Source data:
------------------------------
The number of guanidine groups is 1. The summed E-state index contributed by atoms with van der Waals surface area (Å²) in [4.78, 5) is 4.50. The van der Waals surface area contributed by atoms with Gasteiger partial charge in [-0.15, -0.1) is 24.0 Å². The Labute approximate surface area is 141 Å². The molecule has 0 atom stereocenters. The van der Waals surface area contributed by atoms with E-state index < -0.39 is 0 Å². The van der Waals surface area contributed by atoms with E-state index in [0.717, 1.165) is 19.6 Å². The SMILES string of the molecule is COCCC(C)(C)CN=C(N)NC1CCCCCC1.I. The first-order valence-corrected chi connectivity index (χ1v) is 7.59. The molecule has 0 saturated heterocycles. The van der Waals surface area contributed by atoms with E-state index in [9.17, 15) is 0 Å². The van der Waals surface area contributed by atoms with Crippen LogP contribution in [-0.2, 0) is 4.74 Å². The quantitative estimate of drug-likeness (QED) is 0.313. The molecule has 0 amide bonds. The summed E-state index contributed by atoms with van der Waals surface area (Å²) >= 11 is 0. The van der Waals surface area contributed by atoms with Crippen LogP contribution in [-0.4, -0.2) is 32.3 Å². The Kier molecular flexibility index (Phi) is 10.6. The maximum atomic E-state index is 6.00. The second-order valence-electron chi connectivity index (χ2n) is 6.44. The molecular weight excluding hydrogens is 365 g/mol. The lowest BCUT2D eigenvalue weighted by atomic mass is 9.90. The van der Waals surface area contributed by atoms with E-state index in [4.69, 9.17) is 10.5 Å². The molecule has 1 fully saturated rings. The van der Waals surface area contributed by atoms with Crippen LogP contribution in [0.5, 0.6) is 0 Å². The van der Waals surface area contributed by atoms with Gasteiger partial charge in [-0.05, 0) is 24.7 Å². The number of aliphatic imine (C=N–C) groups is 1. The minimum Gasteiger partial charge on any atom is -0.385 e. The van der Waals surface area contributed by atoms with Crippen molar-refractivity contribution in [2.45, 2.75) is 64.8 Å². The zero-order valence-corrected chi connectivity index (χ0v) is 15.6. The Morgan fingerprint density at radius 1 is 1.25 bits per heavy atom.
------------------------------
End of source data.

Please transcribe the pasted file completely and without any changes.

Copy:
The number of guanidine groups is 1. The summed E-state index contributed by atoms with van der Waals surface area (Å²) in [4.78, 5) is 4.50. The van der Waals surface area contributed by atoms with Gasteiger partial charge in [-0.15, -0.1) is 24.0 Å². The Labute approximate surface area is 141 Å². The molecule has 0 atom stereocenters. The van der Waals surface area contributed by atoms with E-state index < -0.39 is 0 Å². The van der Waals surface area contributed by atoms with E-state index in [0.717, 1.165) is 19.6 Å². The SMILES string of the molecule is COCCC(C)(C)CN=C(N)NC1CCCCCC1.I. The first-order valence-corrected chi connectivity index (χ1v) is 7.59. The molecule has 0 saturated heterocycles. The van der Waals surface area contributed by atoms with E-state index in [9.17, 15) is 0 Å². The van der Waals surface area contributed by atoms with Crippen LogP contribution in [-0.2, 0) is 4.74 Å². The quantitative estimate of drug-likeness (QED) is 0.313. The molecule has 0 amide bonds. The summed E-state index contributed by atoms with van der Waals surface area (Å²) >= 11 is 0. The van der Waals surface area contributed by atoms with Crippen LogP contribution in [-0.4, -0.2) is 32.3 Å². The Kier molecular flexibility index (Phi) is 10.6. The maximum atomic E-state index is 6.00. The second-order valence-electron chi connectivity index (χ2n) is 6.44. The molecular weight excluding hydrogens is 365 g/mol. The lowest BCUT2D eigenvalue weighted by atomic mass is 9.90. The van der Waals surface area contributed by atoms with E-state index in [4.69, 9.17) is 10.5 Å². The molecule has 1 fully saturated rings. The van der Waals surface area contributed by atoms with Crippen LogP contribution in [0.5, 0.6) is 0 Å². The van der Waals surface area contributed by atoms with Gasteiger partial charge in [-0.05, 0) is 24.7 Å². The number of aliphatic imine (C=N–C) groups is 1. The minimum Gasteiger partial charge on any atom is -0.385 e. The van der Waals surface area contributed by atoms with Crippen molar-refractivity contribution in [2.45, 2.75) is 64.8 Å². The zero-order valence-corrected chi connectivity index (χ0v) is 15.6. The Morgan fingerprint density at radius 1 is 1.25 bits per heavy atom.